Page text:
Rethinking Aadhaar Judgement

Almost five years ago a Constitution bench of the Supreme Court delivered the Aadhaar judgement [KS Puttaswamy & Anr. v Union of India & Anr. (2019)]. It appears that a convenient amnesia affects the government as it creates new rules and amendments to the Aadhaar Act that ignore and forget the limitations placed on the use of Aadhaar by that judgment.

The apex court put five significant limitations on the use of Aadhaar. It was specifically held that Aadhaar cannot be made mandatory for earned benefits, like pension. The majority judgment also stated “At the same time, we hope that the respondents shall not unduly expand the scope of ‘subsidies, services and benefits’ thereby widening the net of Aadhaar, where it is not permitted otherwise”.

Section 57 of the Aadhaar Act which allowed the use of Aadhaar authentication by private companies is unconstitutional. Also, Aadhaar cannot be made mandatory for children’s admission to school or for benefits under the Sarva Shiksha Abhiyan.

In blatant disregard of the limitations established by the judgement, the government continues to expand the use of Aadhaar to promote the UID at the cost of fundamental rights.

Libtech India has published an important study correlating the introduction of Aadhaar and deletion of workers names from the MGNREGA. Tracking deletions in the MGNREGA for over a year, they have interviewed over 600 workers between October 2022 and June 2023, and interviewed officials between December 2022 and May 2023. They covered various states, including Andhra Pradesh (AP), Gujarat, Jharkhand, Odisha, and Telangana. They write in the Economic and Political Weekly - “We argue that the complexity of Aadhaar-based interventions and the manner of their rollout has a correlation with the spate of deletions. We begin by unpacking the Aadhaar interventions and assessing their rationale and complexity. We further discuss what official MGNREGA documents say about deletions, and briefly examine deletion practices and resolution procedures on the ground. Finally, we comment on the Aadhaar mandate as a symptom of the union government’s techno-solutionist tendencies.”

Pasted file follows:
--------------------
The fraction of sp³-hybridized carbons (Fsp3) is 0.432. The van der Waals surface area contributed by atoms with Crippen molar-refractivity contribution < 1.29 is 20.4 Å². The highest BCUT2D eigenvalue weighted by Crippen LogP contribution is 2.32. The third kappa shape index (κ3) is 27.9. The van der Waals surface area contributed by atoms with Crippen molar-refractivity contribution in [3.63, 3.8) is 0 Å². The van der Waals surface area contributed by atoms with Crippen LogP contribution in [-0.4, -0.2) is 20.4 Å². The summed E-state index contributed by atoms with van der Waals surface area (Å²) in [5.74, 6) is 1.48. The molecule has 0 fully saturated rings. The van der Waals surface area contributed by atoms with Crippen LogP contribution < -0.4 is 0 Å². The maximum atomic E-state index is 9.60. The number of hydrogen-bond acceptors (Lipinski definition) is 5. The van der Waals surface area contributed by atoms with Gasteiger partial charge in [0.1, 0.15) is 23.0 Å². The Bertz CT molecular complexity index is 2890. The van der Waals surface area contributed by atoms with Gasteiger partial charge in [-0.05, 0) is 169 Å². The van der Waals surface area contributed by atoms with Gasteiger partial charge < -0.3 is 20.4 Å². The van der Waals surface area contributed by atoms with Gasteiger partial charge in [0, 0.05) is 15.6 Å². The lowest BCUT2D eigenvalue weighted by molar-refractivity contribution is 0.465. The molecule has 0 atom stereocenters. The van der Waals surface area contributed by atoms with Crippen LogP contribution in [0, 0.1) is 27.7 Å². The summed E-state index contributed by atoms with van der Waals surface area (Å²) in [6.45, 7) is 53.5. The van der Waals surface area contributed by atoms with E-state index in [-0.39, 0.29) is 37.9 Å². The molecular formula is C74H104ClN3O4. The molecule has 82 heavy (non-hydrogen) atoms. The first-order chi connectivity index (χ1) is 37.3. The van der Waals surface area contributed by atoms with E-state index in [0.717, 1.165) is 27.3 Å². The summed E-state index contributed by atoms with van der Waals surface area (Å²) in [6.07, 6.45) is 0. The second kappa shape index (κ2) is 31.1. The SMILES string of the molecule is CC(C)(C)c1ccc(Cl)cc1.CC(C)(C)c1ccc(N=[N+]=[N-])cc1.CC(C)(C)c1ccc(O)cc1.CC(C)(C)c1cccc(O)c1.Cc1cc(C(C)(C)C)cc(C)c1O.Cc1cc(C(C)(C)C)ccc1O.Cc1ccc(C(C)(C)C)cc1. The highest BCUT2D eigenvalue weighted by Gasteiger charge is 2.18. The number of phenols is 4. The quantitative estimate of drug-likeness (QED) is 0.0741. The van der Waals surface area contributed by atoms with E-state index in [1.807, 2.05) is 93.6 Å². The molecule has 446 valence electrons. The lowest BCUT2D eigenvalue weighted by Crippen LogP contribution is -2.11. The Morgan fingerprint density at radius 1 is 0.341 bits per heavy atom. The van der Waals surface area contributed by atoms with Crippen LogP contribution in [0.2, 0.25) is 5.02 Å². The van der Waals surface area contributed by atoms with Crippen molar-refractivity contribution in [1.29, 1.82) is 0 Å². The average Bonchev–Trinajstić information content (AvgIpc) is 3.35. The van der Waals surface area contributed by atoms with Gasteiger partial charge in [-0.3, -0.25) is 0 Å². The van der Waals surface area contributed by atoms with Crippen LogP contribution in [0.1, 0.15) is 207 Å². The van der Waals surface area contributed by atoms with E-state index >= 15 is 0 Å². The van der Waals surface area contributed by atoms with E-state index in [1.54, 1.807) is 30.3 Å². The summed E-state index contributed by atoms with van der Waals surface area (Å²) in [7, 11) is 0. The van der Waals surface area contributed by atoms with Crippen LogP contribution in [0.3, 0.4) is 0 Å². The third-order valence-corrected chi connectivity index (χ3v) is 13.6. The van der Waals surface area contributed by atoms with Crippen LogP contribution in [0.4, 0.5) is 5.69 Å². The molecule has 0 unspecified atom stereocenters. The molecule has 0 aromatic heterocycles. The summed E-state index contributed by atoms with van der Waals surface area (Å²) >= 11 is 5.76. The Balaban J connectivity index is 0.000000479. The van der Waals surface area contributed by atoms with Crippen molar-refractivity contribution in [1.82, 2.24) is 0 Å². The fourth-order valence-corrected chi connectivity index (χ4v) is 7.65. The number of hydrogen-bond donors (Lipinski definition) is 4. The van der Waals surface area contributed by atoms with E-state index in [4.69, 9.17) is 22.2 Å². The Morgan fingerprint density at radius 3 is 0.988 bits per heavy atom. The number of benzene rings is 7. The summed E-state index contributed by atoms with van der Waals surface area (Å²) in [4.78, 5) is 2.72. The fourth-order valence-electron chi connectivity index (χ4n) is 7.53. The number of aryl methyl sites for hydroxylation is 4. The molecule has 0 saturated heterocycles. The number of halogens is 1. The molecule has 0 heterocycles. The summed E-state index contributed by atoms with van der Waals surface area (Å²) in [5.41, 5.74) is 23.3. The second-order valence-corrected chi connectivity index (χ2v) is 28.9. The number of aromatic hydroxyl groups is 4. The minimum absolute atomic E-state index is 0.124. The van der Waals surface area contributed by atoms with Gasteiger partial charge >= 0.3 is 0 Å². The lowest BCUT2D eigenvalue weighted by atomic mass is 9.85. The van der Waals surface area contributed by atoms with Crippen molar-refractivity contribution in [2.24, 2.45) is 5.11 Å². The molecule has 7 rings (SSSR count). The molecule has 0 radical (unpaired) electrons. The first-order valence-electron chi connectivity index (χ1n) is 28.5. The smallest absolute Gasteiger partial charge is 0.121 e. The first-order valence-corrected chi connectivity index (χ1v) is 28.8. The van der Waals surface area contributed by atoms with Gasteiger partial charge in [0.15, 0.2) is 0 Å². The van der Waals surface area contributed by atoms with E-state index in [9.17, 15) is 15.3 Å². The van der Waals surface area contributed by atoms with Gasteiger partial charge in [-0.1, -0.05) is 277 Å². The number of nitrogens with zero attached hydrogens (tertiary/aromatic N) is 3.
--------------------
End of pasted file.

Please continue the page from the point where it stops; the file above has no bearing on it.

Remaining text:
Today Aadhaar continues to be pushed as mandatory for almost everything. But as per the apex court order it is not mandatory to link UID with Voter ID.

Five years ago the Constitution Bench of the Supreme Court of India said that Aadhaar could only be used for welfare. In a separate judgment it had allowed the mandatory linking of Aadhaar and PAN cards. But the Union Government continues to try to thrust Aadhaar into every sphere and aspect of people’s daily lives, as it creates a data protection law that exempts itself and anyone it chooses from compliance.

The re-branding of Aadhaar as a new “digital public infrastructure” is particularly concerning as it is deeply misleading, obfuscating the history of coercion and exclusion that the project carries. Who is this public infrastructure for? How will the data of millions of Indian residents be used? Five years after the Aadhaar judgement, the future looks full of challenges to dignity, privacy and liberty.


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Vol 56, No. 16, Oct 15 - 21, 2023